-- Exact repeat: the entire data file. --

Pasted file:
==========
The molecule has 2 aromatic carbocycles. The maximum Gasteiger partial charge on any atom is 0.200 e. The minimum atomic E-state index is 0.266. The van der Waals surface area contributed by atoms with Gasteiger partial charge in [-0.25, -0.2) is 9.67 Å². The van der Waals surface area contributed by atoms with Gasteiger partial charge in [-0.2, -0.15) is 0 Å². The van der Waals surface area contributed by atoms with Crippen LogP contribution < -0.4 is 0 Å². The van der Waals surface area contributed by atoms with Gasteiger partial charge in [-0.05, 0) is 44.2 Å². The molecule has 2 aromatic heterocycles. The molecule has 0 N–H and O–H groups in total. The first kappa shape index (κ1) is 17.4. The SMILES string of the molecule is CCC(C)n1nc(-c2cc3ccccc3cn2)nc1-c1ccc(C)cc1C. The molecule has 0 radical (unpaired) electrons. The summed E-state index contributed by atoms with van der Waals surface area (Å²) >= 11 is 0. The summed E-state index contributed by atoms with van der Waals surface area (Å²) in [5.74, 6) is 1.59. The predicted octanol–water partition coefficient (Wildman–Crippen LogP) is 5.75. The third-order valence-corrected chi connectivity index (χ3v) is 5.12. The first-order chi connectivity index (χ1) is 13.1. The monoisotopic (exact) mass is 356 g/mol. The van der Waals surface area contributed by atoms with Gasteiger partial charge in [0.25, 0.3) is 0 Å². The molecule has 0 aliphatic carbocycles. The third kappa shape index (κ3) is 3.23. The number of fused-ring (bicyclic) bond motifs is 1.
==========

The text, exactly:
The molecule has 2 aromatic carbocycles. The maximum Gasteiger partial charge on any atom is 0.200 e. The minimum atomic E-state index is 0.266. The van der Waals surface area contributed by atoms with Gasteiger partial charge in [-0.25, -0.2) is 9.67 Å². The van der Waals surface area contributed by atoms with Gasteiger partial charge in [-0.2, -0.15) is 0 Å². The van der Waals surface area contributed by atoms with Crippen LogP contribution < -0.4 is 0 Å². The van der Waals surface area contributed by atoms with Gasteiger partial charge in [-0.05, 0) is 44.2 Å². The molecule has 2 aromatic heterocycles. The molecule has 0 N–H and O–H groups in total. The first kappa shape index (κ1) is 17.4. The SMILES string of the molecule is CCC(C)n1nc(-c2cc3ccccc3cn2)nc1-c1ccc(C)cc1C. The molecule has 0 radical (unpaired) electrons. The summed E-state index contributed by atoms with van der Waals surface area (Å²) >= 11 is 0. The summed E-state index contributed by atoms with van der Waals surface area (Å²) in [5.74, 6) is 1.59. The predicted octanol–water partition coefficient (Wildman–Crippen LogP) is 5.75. The third-order valence-corrected chi connectivity index (χ3v) is 5.12. The first-order chi connectivity index (χ1) is 13.1. The monoisotopic (exact) mass is 356 g/mol. The van der Waals surface area contributed by atoms with Gasteiger partial charge in [0.25, 0.3) is 0 Å². The molecule has 0 aliphatic carbocycles. The third kappa shape index (κ3) is 3.23. The number of fused-ring (bicyclic) bond motifs is 1.